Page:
A chunk of a Denisovan skull has been identified for the first time - a dramatic contribution to the handful of known samples from one of the most obscure branches of the hominin family tree.
Paleoanthropologist Bence Viola from the University of Toronto will discuss the as-yet-unpublished discovery at the upcoming meeting of the American Association of Physical Anthropologists in Cleveland, Ohio, at the end of March.
Very little is known about the Denisovans, an extinct branch of hominins that was a sister group to Neanderthals. Only four individual Denisovans had been identified previously, all from one cave in Siberia.
The first Denisovan was described in 2010 from the fragment of a pinky finger bone, and three more were identified from teeth. This skull piece, excavated about three years ago in that same Siberian cave, represents a fifth individual.
"It's very nice that we finally have fragments like this," says Viola. "It's not a full skull, but it's a piece of a skull. It gives us more. Compared to the finger and the teeth, it's nice to have." But, he adds, it's hardly a full skeleton.
"We're always greedy," he laughs. "We want more."
The new discovery consists of two connecting fragments from the back, left-hand side of the parietal bone, which forms the sides and roof of the skull. Together, they measure about 8 cm by 5 cm.
DNA analysis proves that the piece is Denisovan, though it's too old to date with radiocarbon techniques. Viola and colleagues have compared the fragments to the remains of modern humans and Neanderthals, according to the conference abstract, although Viola is unwilling to discuss the details of what they learned until the work is published.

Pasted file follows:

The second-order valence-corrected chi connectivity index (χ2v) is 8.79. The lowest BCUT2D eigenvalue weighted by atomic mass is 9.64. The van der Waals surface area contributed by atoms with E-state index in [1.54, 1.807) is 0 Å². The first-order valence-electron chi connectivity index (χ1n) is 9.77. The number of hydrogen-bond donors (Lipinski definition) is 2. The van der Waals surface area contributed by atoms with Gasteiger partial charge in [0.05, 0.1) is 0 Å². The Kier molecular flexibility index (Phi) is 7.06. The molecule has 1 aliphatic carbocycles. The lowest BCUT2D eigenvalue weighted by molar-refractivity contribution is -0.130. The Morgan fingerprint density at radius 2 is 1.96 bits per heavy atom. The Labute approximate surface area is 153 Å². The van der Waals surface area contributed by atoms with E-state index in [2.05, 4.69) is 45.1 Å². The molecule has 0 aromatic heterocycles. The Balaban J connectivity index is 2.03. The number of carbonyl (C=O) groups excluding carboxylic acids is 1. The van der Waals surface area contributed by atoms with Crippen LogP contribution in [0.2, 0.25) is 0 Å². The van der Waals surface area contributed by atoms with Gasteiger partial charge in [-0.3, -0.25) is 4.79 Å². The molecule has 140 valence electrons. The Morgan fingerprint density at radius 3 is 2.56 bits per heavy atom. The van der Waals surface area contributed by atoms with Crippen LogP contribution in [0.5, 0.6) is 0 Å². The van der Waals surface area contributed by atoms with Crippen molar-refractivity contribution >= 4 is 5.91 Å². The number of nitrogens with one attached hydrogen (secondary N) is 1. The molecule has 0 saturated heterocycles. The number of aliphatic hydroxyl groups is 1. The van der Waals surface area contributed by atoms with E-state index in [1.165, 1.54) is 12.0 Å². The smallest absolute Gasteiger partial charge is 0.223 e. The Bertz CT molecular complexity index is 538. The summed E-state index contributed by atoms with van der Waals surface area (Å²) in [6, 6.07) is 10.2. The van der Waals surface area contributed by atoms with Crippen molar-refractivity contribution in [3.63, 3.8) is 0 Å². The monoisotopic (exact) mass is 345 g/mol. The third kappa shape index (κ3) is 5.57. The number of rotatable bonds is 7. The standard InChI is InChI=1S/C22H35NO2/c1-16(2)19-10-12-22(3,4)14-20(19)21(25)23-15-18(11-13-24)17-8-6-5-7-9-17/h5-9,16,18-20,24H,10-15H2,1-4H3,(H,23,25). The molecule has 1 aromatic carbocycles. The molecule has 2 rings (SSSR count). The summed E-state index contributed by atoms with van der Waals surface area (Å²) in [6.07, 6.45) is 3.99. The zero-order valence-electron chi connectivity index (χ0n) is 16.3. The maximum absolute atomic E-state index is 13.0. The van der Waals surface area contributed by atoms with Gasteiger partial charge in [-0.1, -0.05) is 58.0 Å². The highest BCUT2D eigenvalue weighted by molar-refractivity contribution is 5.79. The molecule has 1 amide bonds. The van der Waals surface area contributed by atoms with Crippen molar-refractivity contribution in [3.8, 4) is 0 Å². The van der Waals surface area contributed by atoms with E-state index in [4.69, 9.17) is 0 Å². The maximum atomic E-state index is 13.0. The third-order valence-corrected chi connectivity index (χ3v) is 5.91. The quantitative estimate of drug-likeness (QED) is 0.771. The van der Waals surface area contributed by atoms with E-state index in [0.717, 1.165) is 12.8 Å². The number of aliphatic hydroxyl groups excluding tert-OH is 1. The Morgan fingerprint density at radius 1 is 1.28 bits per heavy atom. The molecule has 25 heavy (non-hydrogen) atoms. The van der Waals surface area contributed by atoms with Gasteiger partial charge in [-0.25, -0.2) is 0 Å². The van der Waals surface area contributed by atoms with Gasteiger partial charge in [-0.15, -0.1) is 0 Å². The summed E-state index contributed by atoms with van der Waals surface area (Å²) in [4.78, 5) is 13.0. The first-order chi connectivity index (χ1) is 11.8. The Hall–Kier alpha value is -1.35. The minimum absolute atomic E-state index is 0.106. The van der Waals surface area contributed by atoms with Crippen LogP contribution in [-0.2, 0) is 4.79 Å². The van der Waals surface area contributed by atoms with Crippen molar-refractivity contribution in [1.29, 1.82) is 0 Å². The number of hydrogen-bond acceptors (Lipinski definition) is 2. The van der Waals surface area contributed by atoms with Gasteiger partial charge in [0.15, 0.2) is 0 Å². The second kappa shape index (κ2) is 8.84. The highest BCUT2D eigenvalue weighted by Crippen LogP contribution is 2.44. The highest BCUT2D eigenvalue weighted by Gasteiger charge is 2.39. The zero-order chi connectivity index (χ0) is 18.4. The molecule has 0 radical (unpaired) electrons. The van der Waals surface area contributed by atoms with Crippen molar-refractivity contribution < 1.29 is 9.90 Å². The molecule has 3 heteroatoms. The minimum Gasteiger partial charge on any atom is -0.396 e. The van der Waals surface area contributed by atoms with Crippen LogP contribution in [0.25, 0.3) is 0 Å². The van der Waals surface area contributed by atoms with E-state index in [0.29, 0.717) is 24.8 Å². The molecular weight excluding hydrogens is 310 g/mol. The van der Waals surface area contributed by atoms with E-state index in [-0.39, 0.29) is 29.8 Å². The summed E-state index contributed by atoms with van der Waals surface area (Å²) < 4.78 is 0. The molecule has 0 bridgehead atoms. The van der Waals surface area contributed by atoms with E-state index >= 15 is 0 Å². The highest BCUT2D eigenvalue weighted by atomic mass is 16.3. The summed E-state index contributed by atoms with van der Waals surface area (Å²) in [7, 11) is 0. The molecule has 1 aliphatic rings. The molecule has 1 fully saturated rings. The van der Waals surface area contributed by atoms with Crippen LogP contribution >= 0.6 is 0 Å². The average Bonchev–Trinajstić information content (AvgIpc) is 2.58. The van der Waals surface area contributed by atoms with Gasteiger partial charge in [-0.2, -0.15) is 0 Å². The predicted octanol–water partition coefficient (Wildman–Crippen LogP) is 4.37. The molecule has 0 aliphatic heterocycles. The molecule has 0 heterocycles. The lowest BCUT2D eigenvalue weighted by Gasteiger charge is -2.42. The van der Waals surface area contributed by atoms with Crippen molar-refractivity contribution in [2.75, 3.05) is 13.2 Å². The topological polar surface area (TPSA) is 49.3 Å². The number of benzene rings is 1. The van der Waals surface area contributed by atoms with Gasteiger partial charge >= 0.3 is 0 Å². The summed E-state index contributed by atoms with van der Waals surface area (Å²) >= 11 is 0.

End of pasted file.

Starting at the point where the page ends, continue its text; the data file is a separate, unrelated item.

"This is exciting," says Chris Stringer, a paleoanthropologist at the Natural History Museum in London, UK., who wasn't involved with the work but will be presenting in the same upcoming conference session about Denisovans.
"But, of course, it is only a small fragment. It's as important in raising hopes that yet more complete material will be recovered."
Sadly, the newfound piece is not large enough to use to identify other skulls found elsewhere as Denisovan without genetic information to back the diagnosis up.
Researchers are still waiting for a find like that, which would likely help to boost their collection and understanding of Denisovans. Researchers think the extinct hominins once roamed widely across Asia, but since most fossils aren't well enough preserved to allow for genetic analysis, it has been hard to identify Denisovans elsewhere.
In 2017, some researchers wondered whether two partial skulls found in China might be Denisovan, but this remains unconfirmed. "It should be possible to see how well this [new find] matches with Chinese fossils such as those from Xuchang, which people like me have speculated might be Denisovans," says Stringer.
Nicola Jones is a freelance science journalist living in Pemberton, British Columbia.